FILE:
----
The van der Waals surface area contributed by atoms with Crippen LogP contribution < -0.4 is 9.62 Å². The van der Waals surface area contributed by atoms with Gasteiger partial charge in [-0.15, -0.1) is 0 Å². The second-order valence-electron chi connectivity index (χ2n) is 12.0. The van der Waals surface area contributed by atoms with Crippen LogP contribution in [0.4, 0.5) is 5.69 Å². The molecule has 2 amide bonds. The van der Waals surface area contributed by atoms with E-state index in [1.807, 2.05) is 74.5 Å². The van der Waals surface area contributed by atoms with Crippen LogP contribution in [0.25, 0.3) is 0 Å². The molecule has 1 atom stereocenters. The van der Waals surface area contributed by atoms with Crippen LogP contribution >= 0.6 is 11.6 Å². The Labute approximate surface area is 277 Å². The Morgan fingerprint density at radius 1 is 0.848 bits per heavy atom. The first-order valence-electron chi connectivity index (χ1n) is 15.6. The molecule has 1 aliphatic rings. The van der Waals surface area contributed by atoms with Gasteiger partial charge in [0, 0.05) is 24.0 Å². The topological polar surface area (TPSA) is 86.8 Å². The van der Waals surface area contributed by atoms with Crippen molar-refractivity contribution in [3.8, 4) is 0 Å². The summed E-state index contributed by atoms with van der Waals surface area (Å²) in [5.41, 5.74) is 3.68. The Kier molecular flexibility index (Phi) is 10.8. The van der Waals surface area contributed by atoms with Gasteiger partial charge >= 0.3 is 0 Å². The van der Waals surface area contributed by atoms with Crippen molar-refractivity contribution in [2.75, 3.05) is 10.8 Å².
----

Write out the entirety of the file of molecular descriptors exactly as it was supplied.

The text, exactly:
The van der Waals surface area contributed by atoms with Crippen LogP contribution < -0.4 is 9.62 Å². The van der Waals surface area contributed by atoms with Gasteiger partial charge in [-0.15, -0.1) is 0 Å². The second-order valence-electron chi connectivity index (χ2n) is 12.0. The van der Waals surface area contributed by atoms with Crippen LogP contribution in [0.4, 0.5) is 5.69 Å². The molecule has 2 amide bonds. The van der Waals surface area contributed by atoms with E-state index in [1.807, 2.05) is 74.5 Å². The van der Waals surface area contributed by atoms with Crippen LogP contribution in [0.25, 0.3) is 0 Å². The molecule has 1 atom stereocenters. The van der Waals surface area contributed by atoms with Crippen LogP contribution >= 0.6 is 11.6 Å². The Labute approximate surface area is 277 Å². The Morgan fingerprint density at radius 1 is 0.848 bits per heavy atom. The first-order valence-electron chi connectivity index (χ1n) is 15.6. The molecule has 1 aliphatic rings. The van der Waals surface area contributed by atoms with Gasteiger partial charge in [0, 0.05) is 24.0 Å². The topological polar surface area (TPSA) is 86.8 Å². The van der Waals surface area contributed by atoms with Crippen molar-refractivity contribution in [3.8, 4) is 0 Å². The summed E-state index contributed by atoms with van der Waals surface area (Å²) in [5.41, 5.74) is 3.68. The Kier molecular flexibility index (Phi) is 10.8. The van der Waals surface area contributed by atoms with Gasteiger partial charge >= 0.3 is 0 Å². The van der Waals surface area contributed by atoms with Crippen molar-refractivity contribution in [2.75, 3.05) is 10.8 Å².